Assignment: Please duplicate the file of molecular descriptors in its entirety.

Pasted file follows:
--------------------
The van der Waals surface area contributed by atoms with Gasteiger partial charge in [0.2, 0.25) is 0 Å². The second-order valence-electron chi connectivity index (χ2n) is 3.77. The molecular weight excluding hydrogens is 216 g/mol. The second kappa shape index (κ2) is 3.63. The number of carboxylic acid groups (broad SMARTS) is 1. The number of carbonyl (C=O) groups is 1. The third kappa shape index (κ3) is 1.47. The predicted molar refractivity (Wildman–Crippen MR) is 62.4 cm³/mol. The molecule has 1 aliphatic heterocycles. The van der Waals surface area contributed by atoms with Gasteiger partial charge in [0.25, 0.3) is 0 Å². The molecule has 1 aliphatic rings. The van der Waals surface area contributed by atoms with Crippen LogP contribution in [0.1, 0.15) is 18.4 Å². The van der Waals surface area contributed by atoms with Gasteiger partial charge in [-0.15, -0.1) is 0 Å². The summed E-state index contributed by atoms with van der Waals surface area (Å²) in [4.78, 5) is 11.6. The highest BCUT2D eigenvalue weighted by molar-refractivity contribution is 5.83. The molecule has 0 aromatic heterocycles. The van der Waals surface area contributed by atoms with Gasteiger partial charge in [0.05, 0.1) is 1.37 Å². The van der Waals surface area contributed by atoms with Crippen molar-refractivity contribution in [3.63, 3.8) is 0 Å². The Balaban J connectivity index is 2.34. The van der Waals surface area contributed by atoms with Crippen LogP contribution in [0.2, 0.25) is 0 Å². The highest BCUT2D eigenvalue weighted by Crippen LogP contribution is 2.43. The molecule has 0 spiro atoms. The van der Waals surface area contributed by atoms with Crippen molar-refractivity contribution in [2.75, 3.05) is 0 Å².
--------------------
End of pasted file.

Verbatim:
The van der Waals surface area contributed by atoms with Gasteiger partial charge in [0.2, 0.25) is 0 Å². The second-order valence-electron chi connectivity index (χ2n) is 3.77. The molecular weight excluding hydrogens is 216 g/mol. The second kappa shape index (κ2) is 3.63. The number of carboxylic acid groups (broad SMARTS) is 1. The number of carbonyl (C=O) groups is 1. The third kappa shape index (κ3) is 1.47. The predicted molar refractivity (Wildman–Crippen MR) is 62.4 cm³/mol. The molecule has 1 aliphatic heterocycles. The van der Waals surface area contributed by atoms with Gasteiger partial charge in [0.25, 0.3) is 0 Å². The molecule has 1 aliphatic rings. The van der Waals surface area contributed by atoms with Crippen LogP contribution in [0.1, 0.15) is 18.4 Å². The van der Waals surface area contributed by atoms with Gasteiger partial charge in [-0.15, -0.1) is 0 Å². The summed E-state index contributed by atoms with van der Waals surface area (Å²) in [4.78, 5) is 11.6. The highest BCUT2D eigenvalue weighted by molar-refractivity contribution is 5.83. The molecule has 0 aromatic heterocycles. The van der Waals surface area contributed by atoms with Gasteiger partial charge in [0.05, 0.1) is 1.37 Å². The van der Waals surface area contributed by atoms with Crippen molar-refractivity contribution in [3.63, 3.8) is 0 Å². The Balaban J connectivity index is 2.34. The van der Waals surface area contributed by atoms with Crippen LogP contribution in [0.2, 0.25) is 0 Å². The highest BCUT2D eigenvalue weighted by Crippen LogP contribution is 2.43. The molecule has 0 spiro atoms. The van der Waals surface area contributed by atoms with Crippen molar-refractivity contribution in [2.75, 3.05) is 0 Å².